The Golden Era of Formula Two Racing Cars
by Marcel Hundscheid / Speed-O-Graphica.com
Who remembers the golden era of Formula Two cars, especially the period from 1976 up to 1984 during which Ralt, Chevron, Lola and March battled it out for supremacy? In this article we go back to the origins of this great championship and the cars that thrilled spectators.
Formula Two was an open wheel formula racing category meant for single-seater racing cars, introduced during the post-war era in 1947 as a substructure for Formula 1. It was the successor class following the Voiturette cars which were raced before World War 1. With a limited engine capacity of 1500 cc supercharged engines, Voiturette cars were used between World War 1 and World War II and included the Alfa Romeo 158/159 Alfetta, Bugatti Type 13 and different ERAs.
Shortly after World War II it was decided to abandon 3.0 litre supercharged rules, leading to the introduction of Formula A and B cars. From 1947 to 1953 a displacement upper limit of 2.0 litres was used with supercharged engines restricted to 500 cc. As this left nothing below Formula A/Formula 1, the FIA formally introduced Formula Two in 1948 as a smaller and cheaper type of racing to Grand Prix racing.
Two-litre naturally aspirated engines were most common, with 750 cc supercharged engines also seen. These rules allowed the cars to be cheaper, lighter and smaller than the Grand Prix cars of the same era. Formula Two struggled during early years and after the withdrawal of Alfa Romeo, the 1952 and 1953 drivers’ championships were cancelled.
In 1957 1500 cc engines restricted to six cylinders were introduced for the new Formula Two. Rear-engined Coopers dominated this period, followed by Porsches with F2 cars based on their RSK sports cars. The Coventry Climax FPF four-cylinder engine dominated the engine builders. However, the 1.5 litre formula was short-lived. Formula Junior initially started replacing Formula 3, followed by Formula Two until 1963.
Rules were raised to remove the limitation on the number of cylinders in Formula 1. Within these rules previous Formula Two cars, such as the Porsche 718 and Ferrari 156, automatically moved into Formula 1. The reintroduction of F2 took place in 1964 and introduced a displacement limit of 1 litre and a minimum weight of 420 kg.
As well as a number of individual races, Formula Two featured national championships. In addition to a British Formula Two Championship, there was also the Trophées de France, a French Formula Two Championship. The success of which led the CSI to launch a European Championship. This championship lasted until 1984 when cars used an increased engine displacement of 1.6 litres.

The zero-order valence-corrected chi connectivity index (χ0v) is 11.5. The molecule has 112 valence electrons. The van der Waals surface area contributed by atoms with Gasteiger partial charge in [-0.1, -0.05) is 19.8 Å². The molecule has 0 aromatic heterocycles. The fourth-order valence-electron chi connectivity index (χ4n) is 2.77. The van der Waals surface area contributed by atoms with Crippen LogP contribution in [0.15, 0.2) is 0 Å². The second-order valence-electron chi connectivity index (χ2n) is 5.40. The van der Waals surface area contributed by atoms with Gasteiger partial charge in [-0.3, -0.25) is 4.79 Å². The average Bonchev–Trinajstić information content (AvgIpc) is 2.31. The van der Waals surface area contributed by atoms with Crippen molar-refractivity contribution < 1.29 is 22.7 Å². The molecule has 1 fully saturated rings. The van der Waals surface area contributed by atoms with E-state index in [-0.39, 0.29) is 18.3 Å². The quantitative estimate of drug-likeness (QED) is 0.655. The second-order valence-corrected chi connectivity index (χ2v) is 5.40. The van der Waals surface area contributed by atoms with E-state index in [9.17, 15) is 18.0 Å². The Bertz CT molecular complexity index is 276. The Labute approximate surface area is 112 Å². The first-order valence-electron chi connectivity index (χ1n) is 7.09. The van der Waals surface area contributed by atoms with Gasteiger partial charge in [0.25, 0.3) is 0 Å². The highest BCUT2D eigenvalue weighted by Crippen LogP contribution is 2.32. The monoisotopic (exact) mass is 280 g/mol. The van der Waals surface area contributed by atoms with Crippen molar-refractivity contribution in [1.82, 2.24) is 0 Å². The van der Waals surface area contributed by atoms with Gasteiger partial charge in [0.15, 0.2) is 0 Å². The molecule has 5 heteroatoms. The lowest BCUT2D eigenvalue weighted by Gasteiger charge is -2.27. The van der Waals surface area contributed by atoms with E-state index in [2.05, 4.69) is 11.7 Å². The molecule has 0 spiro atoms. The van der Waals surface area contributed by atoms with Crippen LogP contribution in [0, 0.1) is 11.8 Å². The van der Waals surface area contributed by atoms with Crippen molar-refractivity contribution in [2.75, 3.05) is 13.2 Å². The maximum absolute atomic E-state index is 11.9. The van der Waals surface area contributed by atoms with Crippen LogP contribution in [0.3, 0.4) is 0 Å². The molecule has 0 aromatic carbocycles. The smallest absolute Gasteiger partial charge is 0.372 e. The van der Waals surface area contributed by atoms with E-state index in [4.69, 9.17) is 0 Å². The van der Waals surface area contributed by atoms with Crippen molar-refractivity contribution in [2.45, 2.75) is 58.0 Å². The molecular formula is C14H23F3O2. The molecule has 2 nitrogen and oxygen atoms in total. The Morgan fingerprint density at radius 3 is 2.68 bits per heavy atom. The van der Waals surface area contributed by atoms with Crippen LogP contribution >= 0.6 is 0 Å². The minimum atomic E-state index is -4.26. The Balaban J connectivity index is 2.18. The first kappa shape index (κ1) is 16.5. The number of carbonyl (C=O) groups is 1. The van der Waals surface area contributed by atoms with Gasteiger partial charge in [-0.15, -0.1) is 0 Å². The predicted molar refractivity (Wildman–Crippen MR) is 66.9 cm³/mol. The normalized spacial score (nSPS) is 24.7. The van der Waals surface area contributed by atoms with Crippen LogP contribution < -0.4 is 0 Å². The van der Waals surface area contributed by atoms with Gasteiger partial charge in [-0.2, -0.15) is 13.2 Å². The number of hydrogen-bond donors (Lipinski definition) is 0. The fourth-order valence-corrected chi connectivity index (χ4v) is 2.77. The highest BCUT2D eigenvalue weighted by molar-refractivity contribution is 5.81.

Up to the 1970s several drivers with Formula 1 experience had participated in the European F2 championship. Those drivers were designated as ‘graded drivers’ or A-drivers, and did not score points for the championship.
The European Formula Two championship proved to be a success story, seeing young drivers fighting for the championship without any F1 experience. These drivers were referred to as B-drivers.
German Jochen Rindt, already an established Formula 1 driver, scored victory in five races of the inaugural European Formula Two Championship held in 1967. However due to his A-driver status he wasn’t eligible to score any points. The championship went instead to Belgian Jacky Ickx who was a B-driver at the time and had secured two victories. Other winners that year included Frank Gardner, Jim Clark and Jackie Stewart.
Brabham and Lotus were the most prolific constructors during the early years of the 1.6-litre engines, although smaller constructors such as Matra and Tecno also found their way to success. Matra was a force in the early years of the European Championship, with their cars claiming the first three championships.
During the 1970s, Formula Two became one of the most successful championships. Anyone who wanted to enter Formula 1 had to ride in Formula Two and the championship was cheap, but challenging.
Engine displacement changed from 1972 onwards when two-litre, six cylinder engines became the upper limits. During the early years of these regulations Cosworth BDA and BMW four-cylinder engines dominated the championship. From 1976 on, pure racing engines were allowed, generating over 300 hp. Renault developed a potent V6 and for a brief period both French teams and drivers dominated the European championship.
Formula Two cars proved to be very quick and the lap times of the early ’80s matched those of Formula 1 during the mid-70s. Both March and Ralt delivered dominant chassis, while Chevron, Elf, Martini and Maurer scored some success as well.
However as they say, all good things must come to an end. Due to more sophisticated solutions and increasing budgets, the attractiveness of Formula Two decreased. Only 16 drivers raced against each other in 1984, the last year of the European Formula Two Championship.
Formula Two was replaced by Formula 3000 in 1985. These cars used Ford Cosworth normally aspirated 3.0 litre engines, which were no longer competitive in Formula 1 as they were replaced by turbocharged engines.
The following is a summary of the different European F2 champions between 1967 and 1984:
|1968||France||Jean-Pierre Beltoise||Matra||Died 5.1.2015|
|1969||France||Johnny Servoz-Gavin||Matra||Died 29.5.2006|
|1970||Switzerland||Clay Regazzoni||Tecno||Died 15.12.2006|
|1971||Sweden||Ronnie Peterson||March||Died 11.9.1978|
|1972||England||Mike Hailwood||Surtees||Died 23.3.1981|
|1974||France||Patrick Depailler||March||Died 1.8.1980|
|1979||Switzerland||Marc Surer||March Surer|
|1984||New Zealand||Mike Thackwell||Ralt|